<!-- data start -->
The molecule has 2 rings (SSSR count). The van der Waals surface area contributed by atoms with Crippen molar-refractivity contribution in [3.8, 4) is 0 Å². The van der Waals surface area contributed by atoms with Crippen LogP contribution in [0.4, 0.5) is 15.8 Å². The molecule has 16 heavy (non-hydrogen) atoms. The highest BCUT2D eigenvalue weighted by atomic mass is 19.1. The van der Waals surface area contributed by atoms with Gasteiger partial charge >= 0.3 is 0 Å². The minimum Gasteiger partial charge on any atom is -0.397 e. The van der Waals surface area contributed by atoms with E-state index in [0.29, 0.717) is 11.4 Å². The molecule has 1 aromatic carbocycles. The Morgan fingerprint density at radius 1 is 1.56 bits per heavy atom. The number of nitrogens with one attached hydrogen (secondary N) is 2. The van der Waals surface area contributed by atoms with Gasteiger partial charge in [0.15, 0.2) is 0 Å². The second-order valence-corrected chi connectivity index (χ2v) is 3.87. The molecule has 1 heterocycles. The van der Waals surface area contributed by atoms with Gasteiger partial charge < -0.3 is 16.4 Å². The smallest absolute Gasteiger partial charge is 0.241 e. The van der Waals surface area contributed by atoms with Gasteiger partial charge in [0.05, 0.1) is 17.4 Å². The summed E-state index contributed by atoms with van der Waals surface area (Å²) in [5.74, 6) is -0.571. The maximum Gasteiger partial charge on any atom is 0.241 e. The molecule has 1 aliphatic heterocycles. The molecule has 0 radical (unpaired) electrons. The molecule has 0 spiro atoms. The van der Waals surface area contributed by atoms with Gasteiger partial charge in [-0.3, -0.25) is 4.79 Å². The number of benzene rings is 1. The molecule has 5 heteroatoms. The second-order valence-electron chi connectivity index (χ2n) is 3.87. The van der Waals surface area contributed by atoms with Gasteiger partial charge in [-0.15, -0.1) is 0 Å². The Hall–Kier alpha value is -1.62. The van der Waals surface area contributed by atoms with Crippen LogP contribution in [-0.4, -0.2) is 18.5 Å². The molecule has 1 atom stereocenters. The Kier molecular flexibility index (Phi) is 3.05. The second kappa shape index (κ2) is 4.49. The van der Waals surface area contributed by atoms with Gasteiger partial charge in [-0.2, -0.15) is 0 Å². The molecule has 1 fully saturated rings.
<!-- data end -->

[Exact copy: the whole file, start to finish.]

The molecule has 2 rings (SSSR count). The van der Waals surface area contributed by atoms with Crippen molar-refractivity contribution in [3.8, 4) is 0 Å². The van der Waals surface area contributed by atoms with Crippen LogP contribution in [0.4, 0.5) is 15.8 Å². The molecule has 16 heavy (non-hydrogen) atoms. The highest BCUT2D eigenvalue weighted by atomic mass is 19.1. The van der Waals surface area contributed by atoms with Gasteiger partial charge >= 0.3 is 0 Å². The minimum Gasteiger partial charge on any atom is -0.397 e. The van der Waals surface area contributed by atoms with E-state index in [0.29, 0.717) is 11.4 Å². The molecule has 1 aromatic carbocycles. The Morgan fingerprint density at radius 1 is 1.56 bits per heavy atom. The number of nitrogens with one attached hydrogen (secondary N) is 2. The van der Waals surface area contributed by atoms with Gasteiger partial charge in [0.15, 0.2) is 0 Å². The second-order valence-corrected chi connectivity index (χ2v) is 3.87. The molecule has 1 heterocycles. The van der Waals surface area contributed by atoms with Gasteiger partial charge < -0.3 is 16.4 Å². The smallest absolute Gasteiger partial charge is 0.241 e. The van der Waals surface area contributed by atoms with Gasteiger partial charge in [0.05, 0.1) is 17.4 Å². The summed E-state index contributed by atoms with van der Waals surface area (Å²) in [5.74, 6) is -0.571. The maximum Gasteiger partial charge on any atom is 0.241 e. The molecule has 1 aliphatic heterocycles. The molecule has 0 radical (unpaired) electrons. The molecule has 0 spiro atoms. The van der Waals surface area contributed by atoms with Gasteiger partial charge in [-0.3, -0.25) is 4.79 Å². The number of benzene rings is 1. The molecule has 5 heteroatoms. The second-order valence-electron chi connectivity index (χ2n) is 3.87. The van der Waals surface area contributed by atoms with Gasteiger partial charge in [-0.15, -0.1) is 0 Å². The Hall–Kier alpha value is -1.62. The van der Waals surface area contributed by atoms with Crippen LogP contribution in [-0.4, -0.2) is 18.5 Å². The molecule has 1 atom stereocenters. The Kier molecular flexibility index (Phi) is 3.05. The second kappa shape index (κ2) is 4.49. The van der Waals surface area contributed by atoms with Gasteiger partial charge in [-0.2, -0.15) is 0 Å². The molecule has 1 fully saturated rings.